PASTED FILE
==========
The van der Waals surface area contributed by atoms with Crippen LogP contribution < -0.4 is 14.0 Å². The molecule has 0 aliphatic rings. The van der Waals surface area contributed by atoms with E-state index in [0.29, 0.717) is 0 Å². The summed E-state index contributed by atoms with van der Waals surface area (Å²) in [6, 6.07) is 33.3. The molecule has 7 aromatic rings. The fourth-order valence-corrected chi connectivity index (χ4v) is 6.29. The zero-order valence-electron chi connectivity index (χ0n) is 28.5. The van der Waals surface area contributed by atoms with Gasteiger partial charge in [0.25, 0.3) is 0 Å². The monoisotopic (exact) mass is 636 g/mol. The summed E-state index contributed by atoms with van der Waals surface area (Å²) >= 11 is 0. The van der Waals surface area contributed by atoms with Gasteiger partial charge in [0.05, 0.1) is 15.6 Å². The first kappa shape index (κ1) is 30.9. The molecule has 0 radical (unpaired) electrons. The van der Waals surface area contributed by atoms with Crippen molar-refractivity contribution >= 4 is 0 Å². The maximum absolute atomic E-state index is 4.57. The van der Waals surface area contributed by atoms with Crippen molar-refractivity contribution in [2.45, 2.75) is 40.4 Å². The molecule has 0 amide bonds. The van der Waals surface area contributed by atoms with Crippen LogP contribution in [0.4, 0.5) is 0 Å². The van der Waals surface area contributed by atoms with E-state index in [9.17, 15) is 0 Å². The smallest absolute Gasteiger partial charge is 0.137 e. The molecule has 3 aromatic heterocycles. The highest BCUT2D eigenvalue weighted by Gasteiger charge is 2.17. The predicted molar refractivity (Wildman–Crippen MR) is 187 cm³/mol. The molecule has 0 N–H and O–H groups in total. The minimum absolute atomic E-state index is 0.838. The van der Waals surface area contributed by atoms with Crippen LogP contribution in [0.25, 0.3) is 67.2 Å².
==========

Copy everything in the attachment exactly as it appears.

The van der Waals surface area contributed by atoms with Crippen LogP contribution < -0.4 is 14.0 Å². The molecule has 0 aliphatic rings. The van der Waals surface area contributed by atoms with E-state index in [0.29, 0.717) is 0 Å². The summed E-state index contributed by atoms with van der Waals surface area (Å²) in [6, 6.07) is 33.3. The molecule has 7 aromatic rings. The fourth-order valence-corrected chi connectivity index (χ4v) is 6.29. The zero-order valence-electron chi connectivity index (χ0n) is 28.5. The van der Waals surface area contributed by atoms with Gasteiger partial charge in [0.25, 0.3) is 0 Å². The monoisotopic (exact) mass is 636 g/mol. The summed E-state index contributed by atoms with van der Waals surface area (Å²) >= 11 is 0. The van der Waals surface area contributed by atoms with Gasteiger partial charge in [0.05, 0.1) is 15.6 Å². The first kappa shape index (κ1) is 30.9. The molecule has 0 radical (unpaired) electrons. The van der Waals surface area contributed by atoms with Crippen molar-refractivity contribution >= 4 is 0 Å². The maximum absolute atomic E-state index is 4.57. The van der Waals surface area contributed by atoms with Crippen molar-refractivity contribution in [2.45, 2.75) is 40.4 Å². The molecule has 0 amide bonds. The van der Waals surface area contributed by atoms with Crippen LogP contribution in [0.4, 0.5) is 0 Å². The van der Waals surface area contributed by atoms with E-state index in [9.17, 15) is 0 Å². The smallest absolute Gasteiger partial charge is 0.137 e. The molecule has 3 aromatic heterocycles. The highest BCUT2D eigenvalue weighted by Gasteiger charge is 2.17. The predicted molar refractivity (Wildman–Crippen MR) is 187 cm³/mol. The molecule has 0 N–H and O–H groups in total. The minimum absolute atomic E-state index is 0.838. The van der Waals surface area contributed by atoms with Crippen LogP contribution in [0.25, 0.3) is 67.2 Å².